Object of the Week: Wild Ones and Zeroes by Jason Walker
Jason Walker grew up in Pocatello, Idaho and received his BFA from Utah State University and his MFA from Penn State University. After graduating, he taught in Napa, California for two years before resigning to become a full-time studio artist. For two years, Walker was an artist-in-residence at the Archie Bray Foundation for the Ceramic Arts, where he received the Taunt Fellowship award. Since then, he has lectured, taught, worked, and exhibited all over the world, including at the Haystack Mountain School for the Crafts, the Pottery Workshop in Jingdezhen, China, and the International Ceramics Workshop in Hungary, Ireland, and France. Walker’s work is inspired by the relationship between the advancement of technology and the environment and how this relationship molds our perceptions of nature. In his artist statement, Walker describes technology as “a major tenant shaping ideology. It alters the structure of our interests, it alters the structure of our symbols, and it alters the structure of our community.” He came to this realization while on a bicycle trip from Vancouver, Canada along the coast to Oregon, and then to his hometown in southeast Idaho. Using a bike rather than a car to traverse thousands of miles changed Walker’s perception of distance and time, proving that the tools we use directly affects our relationship with the world around us. Walker explores this idea through his ceramic sculpture, which combines animal forms with elements of the modern world. Wild Ones and Zeroes depicts a black bear standing atop colored toy blocks decorated with number ones and zeros. One side of the bear’s body illustrates a scenic mountainous landscape and the other presents an urban cityscape. In place of the bear’s tail, an oil cap projects from the bear’s hindquarters, perhaps a commentary on the oil industry’s negative effects on the environment. The colorful blocks give the sculpture an element of playfulness, while the ones and zeroes, which often represent binary code, might address how technology impacts nature.Wild Ones and Zeroes is currently on view in Key Figures: Representational Ceramics 1932-1972 through June 23, 2019.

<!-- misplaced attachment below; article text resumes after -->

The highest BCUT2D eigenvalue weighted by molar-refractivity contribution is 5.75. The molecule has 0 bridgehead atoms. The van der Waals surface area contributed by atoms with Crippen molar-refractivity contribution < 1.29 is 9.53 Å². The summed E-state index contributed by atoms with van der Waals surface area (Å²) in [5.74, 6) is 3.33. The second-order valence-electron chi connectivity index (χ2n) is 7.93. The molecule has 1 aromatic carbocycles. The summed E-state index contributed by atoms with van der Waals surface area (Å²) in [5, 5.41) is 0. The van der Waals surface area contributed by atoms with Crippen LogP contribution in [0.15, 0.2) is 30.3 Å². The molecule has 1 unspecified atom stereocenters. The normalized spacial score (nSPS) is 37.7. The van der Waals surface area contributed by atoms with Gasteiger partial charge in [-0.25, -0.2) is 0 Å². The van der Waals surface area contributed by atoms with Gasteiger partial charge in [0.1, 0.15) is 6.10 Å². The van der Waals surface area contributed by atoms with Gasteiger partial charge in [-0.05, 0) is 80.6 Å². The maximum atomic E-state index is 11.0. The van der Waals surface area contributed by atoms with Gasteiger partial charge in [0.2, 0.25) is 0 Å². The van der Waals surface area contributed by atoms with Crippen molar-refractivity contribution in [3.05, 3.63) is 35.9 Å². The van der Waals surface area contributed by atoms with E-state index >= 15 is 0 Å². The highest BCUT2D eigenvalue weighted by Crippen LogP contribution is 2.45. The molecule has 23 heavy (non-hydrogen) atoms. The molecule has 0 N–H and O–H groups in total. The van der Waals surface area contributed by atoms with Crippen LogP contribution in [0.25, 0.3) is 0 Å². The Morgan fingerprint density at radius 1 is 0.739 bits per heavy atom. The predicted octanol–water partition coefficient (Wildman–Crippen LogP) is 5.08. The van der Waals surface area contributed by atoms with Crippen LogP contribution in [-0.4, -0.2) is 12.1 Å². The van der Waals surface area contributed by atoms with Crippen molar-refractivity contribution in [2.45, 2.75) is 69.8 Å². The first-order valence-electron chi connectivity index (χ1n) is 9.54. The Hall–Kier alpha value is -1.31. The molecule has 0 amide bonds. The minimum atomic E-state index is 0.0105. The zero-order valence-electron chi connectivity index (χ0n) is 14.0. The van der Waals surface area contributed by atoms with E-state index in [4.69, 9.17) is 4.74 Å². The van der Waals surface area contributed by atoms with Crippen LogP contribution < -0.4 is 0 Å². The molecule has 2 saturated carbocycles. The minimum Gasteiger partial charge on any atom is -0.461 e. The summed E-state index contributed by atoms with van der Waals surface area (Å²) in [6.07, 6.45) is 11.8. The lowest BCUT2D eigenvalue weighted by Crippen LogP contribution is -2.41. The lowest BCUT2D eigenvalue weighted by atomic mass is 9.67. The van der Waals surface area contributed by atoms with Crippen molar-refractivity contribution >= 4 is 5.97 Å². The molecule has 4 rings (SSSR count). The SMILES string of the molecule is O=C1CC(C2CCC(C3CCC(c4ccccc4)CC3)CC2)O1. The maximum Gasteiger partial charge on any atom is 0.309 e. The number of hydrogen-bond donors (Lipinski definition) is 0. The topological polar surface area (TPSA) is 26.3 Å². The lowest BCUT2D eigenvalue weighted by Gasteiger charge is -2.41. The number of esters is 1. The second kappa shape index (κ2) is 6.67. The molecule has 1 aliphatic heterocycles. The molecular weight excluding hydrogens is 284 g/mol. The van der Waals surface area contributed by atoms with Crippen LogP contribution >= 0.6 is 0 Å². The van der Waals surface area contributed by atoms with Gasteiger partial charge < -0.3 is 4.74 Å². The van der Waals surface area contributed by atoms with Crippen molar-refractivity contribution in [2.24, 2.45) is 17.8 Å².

-Kali Penoyer, Curatorial Intern